Bahrain and US Elections: Betting on a Losing Horse Again
2020-11-04 - 1:12 ص
Bahrain Mirror (Exclusive): Millions around the world are holding their breath until Tuesday, the date the US elections will take place, which seems to be pivotal this time, in a heated race in which Democratic candidate Joe Biden has a (slight) advantage over White House candidate Donald Trump, whose numbers appear to be declining in most US polls.
Like all US elections, the Gulf States (like other countries), through their "indirect" financial donations, lobbies and media platforms are trying to support a presidential candidate, and in case he wins, it would mean support for their agenda from the world's most influential superpower for the next four years.
But the sharp Gulf divide led to a divergence of views, which were divided into three:
The first view considers the reelection of Trump to be necessary, given the huge investments made during his tenure in the White House (billions of dollars were pumped into US arms projects and purchases in exchange for support, protection and political cover for their agenda) that have been reflected in their interest and strengthened their positions in the region. These countries are Saudi Arabia, the UAE and Bahrain. Trump, of course, supported the three countries in their dispute against Qatar, which he accused of supporting terrorism, which later forced Qatar to invest tens of billions in the United States to create a balance in the White House in its approach towards the Gulf dispute.
The second view favors Biden coming to the White House to rebalance US international politics. This view is backed by Qatar, Turkey and Iran, who are seeking to curb the Saudi and UAE grip in the region (despite Biden's criticisms of Erdogan, calling him a dictator).
The third one favors Biden's arrival in order to remove any undue advantage Saudi Arabia and the UAE have in the region. However, this group's interests will not be harmed and will not feel a regional weakness if Trump remains. This view is supported by Oman and Kuwait, the two countries that have so far succeeded in not getting involved in the Gulf crisis, even though they were indirectly a source of support for Qatar in the face of the others.
Four years ago, Bahrain was enthusiastic and decided to support Hillary Clinton. Leaked documents from the State Department revealed at that time that Crown Prince Salman bin Hamad had donated $32 million to the Clinton Foundation while she was Secretary of State in the Obama administration, and how those funds were followed by meetings with Clinton and an increase in arms sales to Bahrain, which was fiercely suppressing pro-democracy protests.
In August 2016, Bahrain's King Hamad bin Isa Al Khalifa congratulated Hillary Clinton for accepting the Democratic presidential nomination, in a rare move that went beyond established diplomatic protocols. Reports at the time pointed out Saudi lobby activity in support of the Democratic candidate against Trump.
Bahrain as well as Saudi Arabia bet on a losing horse. Trump won, and they were insulted, but they quickly understood what they had to do to avoid further pressure. Gulf States (mainly Bahrain, only two weeks after Trump's win) rushed to book a hotel owned by the new US president in Washington to hold embassy events, in an effort to flatter him and warm up to him.
Mohammed bin Salman, Mohammed bin Zayed and Salman bin Hamad left for Washington at various times to meet with Trump and offer him obedience. In a record period (just two weeks) Bahrain signed contracts worth $8 billion (signed other contracts later), Saudi Arabia prepared historic deals with Trump estimated at $100 billion, as did the UAE. In return, Trump gave important support to these countries, and chose Saudi Arabia to be his first foreign stop as president of the United States, which means significant support for the oil-rich Gulf kingdom.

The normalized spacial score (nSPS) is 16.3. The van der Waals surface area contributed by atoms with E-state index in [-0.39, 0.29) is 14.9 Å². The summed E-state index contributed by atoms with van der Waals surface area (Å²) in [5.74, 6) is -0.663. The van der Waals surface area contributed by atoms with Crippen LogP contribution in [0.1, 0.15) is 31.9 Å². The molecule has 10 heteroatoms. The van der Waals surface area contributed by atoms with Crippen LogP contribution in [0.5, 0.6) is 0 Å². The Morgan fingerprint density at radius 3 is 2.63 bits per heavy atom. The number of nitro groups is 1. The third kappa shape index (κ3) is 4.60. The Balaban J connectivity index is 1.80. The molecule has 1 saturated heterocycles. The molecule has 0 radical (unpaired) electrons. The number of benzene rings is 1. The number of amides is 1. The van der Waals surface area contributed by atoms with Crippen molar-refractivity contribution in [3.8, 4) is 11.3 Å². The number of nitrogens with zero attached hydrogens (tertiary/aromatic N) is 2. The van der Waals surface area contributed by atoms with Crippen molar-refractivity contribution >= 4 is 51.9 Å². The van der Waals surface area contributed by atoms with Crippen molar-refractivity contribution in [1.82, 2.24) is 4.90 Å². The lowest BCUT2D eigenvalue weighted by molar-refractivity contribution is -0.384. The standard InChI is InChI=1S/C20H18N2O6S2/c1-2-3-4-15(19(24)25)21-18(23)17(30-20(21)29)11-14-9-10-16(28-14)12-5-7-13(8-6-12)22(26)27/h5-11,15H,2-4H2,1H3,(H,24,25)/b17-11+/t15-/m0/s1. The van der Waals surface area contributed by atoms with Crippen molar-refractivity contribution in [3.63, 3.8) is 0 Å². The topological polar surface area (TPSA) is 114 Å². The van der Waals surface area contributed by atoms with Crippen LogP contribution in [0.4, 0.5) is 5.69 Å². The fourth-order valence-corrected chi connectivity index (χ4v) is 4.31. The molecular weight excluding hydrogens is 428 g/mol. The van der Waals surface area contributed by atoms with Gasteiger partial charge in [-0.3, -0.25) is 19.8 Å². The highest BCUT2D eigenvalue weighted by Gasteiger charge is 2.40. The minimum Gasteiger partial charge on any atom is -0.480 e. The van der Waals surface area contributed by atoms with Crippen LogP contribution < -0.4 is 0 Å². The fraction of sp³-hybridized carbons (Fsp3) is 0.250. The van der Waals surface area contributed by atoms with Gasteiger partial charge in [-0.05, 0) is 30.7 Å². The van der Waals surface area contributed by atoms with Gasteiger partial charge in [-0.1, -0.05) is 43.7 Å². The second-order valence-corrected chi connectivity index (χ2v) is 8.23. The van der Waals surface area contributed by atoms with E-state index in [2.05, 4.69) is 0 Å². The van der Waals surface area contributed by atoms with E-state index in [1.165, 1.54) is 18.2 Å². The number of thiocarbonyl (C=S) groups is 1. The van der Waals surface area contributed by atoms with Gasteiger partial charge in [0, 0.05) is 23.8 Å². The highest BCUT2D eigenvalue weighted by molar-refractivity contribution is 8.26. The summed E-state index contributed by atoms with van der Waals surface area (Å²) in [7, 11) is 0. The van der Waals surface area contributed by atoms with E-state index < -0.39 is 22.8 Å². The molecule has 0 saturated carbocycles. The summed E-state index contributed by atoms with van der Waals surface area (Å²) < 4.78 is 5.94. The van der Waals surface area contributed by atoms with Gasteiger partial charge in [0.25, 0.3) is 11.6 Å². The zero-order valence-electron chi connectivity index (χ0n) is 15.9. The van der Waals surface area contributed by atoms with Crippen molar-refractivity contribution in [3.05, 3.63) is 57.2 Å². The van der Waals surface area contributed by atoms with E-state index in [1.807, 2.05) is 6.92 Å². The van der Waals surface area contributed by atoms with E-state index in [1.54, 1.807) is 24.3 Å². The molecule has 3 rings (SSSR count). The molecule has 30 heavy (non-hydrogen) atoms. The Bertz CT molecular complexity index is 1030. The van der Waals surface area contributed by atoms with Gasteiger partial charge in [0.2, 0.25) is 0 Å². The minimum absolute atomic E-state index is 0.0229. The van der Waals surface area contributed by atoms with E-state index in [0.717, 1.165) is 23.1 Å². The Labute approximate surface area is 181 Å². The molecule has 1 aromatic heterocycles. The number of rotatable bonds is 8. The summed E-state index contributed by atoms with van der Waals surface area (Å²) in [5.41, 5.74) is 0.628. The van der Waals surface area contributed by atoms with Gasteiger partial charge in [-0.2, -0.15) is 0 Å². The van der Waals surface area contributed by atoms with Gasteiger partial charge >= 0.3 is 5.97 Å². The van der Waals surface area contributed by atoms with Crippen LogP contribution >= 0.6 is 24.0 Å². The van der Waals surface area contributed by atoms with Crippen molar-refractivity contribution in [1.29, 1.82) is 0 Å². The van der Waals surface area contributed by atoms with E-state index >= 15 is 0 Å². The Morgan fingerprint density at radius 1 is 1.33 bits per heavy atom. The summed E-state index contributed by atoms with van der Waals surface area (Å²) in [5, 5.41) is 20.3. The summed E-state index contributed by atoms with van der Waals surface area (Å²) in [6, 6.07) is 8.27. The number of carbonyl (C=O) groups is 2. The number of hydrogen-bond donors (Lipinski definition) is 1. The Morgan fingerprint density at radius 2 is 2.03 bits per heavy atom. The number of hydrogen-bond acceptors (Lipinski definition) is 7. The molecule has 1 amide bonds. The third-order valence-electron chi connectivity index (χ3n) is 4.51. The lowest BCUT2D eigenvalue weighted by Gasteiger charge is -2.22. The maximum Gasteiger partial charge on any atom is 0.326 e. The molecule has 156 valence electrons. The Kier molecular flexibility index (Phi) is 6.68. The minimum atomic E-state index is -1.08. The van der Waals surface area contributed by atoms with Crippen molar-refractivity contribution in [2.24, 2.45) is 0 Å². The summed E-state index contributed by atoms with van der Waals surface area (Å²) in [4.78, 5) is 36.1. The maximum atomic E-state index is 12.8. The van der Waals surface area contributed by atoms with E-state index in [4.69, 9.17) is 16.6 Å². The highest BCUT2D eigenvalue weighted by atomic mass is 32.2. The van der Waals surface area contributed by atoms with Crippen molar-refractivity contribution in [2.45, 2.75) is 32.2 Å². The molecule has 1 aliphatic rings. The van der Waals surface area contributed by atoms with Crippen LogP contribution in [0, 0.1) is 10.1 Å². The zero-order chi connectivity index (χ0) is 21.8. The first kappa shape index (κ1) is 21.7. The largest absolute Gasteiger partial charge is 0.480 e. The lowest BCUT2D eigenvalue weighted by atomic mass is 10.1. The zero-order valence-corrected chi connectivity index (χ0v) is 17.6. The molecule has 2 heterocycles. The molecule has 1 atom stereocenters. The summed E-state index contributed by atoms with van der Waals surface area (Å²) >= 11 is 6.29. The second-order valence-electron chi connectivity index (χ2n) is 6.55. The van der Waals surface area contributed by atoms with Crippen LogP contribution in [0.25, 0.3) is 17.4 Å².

One day after Bahrain king's first meeting with Trump (on the sidelines of his Riyadh visit), government forces stormed the town of Diraz and killed five citizens who were holding a sit-in outside the home of the spiritual leader of Bahrain's Shia, Ayatollah Sheikh Isa Qassim, whose house was raided and who was put under house arrest.
The relationship between Trump and the Gulf rulers was clear, and no further explanations were needed. However, in exchange, the Gulf rulers tried to pass their projects, and they scored great success in the fields concerning Iran and Qatar in particular, and the continuation of their war on Yemen.
Nonetheless, Trump will continue to blackmail them until the end of his term, as was the case with the issue of normalization with Israel. Trump, the seeker of achievements, has forced the UAE and Bahrain to give him a free electoral gift, even if he did not get what he had hoped for from the electoral move.
As many expected, normalization with Israel was not a big deal for the American voter. It's an event barely covered by the US local press and media, but the American voter has shown no interest at all (US opinion polls have been devoid of topics like "Peace in the Middle East" or "Relations with Israel"). Only a few days are left before the election. All polls show Biden's lead over Trump, even those conducted by the US right-wing Fox News Network.
It seems that Bahrain has once again decided to bet on a losing horse. It is true that Biden is a traditional politician and his victory will not strain Washington's relations with allies, but will certainly restore Washington's interest in the human rights file that Trump has neglected. This could be translated into pressure on countries with a poor human rights record such as Saudi Arabia, Bahrain, and the UAE. Biden's victory will also mean that resolving complex issues such as the Gulf and Iranian nuclear conflict will only be through dialogue and consensus.